There is a great difficulty here. We are allowed, as the House knows, to increase the rent by 6 per cent. of the sum expended. When the additional rent which can be charged is considered, I think it will be found to be too high altogether. If, for example, one takes a rent of £12 a year for a country cottage and there is an expenditure of £600 on that cottage, then the owner will be enabled to increase the rent by another £18 a year, so that we shall have a total rent for a country cottage of £30 a year. That is too high and no owner of a rural property of that kind would ever expect to get such a rent for his cottage. There, again, I think we shall break down.

Can the hon. and gallant Gentleman explain how that position would have been improved if we had accepted the proposition of his hon. Friends to make the percentage not six but nine?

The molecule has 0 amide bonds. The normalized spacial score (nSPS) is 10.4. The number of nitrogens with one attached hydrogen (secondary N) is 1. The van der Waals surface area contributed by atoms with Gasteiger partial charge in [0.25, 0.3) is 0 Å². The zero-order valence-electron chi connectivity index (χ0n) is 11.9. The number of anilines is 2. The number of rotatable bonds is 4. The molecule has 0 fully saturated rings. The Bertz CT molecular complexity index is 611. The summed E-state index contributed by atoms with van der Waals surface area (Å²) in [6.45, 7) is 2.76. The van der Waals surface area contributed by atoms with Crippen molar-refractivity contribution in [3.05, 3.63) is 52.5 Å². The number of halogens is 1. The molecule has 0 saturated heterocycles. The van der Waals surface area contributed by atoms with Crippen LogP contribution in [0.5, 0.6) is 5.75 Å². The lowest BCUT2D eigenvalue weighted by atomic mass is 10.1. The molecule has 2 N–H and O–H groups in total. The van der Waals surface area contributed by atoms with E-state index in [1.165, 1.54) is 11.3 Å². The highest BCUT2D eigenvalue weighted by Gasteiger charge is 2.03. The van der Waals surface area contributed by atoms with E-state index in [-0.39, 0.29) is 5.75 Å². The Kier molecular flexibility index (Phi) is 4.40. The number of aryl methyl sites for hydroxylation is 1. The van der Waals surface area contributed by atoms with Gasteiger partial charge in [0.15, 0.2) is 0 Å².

That is a very simple matter to explain because that would have come about in conjunction with a much larger share being borne by the Exchequer than is provided at the present moment. At present 50 per cent. is provided. We are in a dilemma here. If we are going to give the tenants the conditions we desire, this will cost more than the owner can afford. On the other hand, the conditions of the grant allow for rent being charged which the tenants cannot afford. Therefore this Bill is not going to have the effect which we hope. I am afraid that nothing that has been said up to now in relation to this Bill has removed that fear from my mind. The only thing I object to about this Bill is that, as a result of some of these provisions, there may well be a charge upon people less well off than those who enjoy the advantages of the Bill.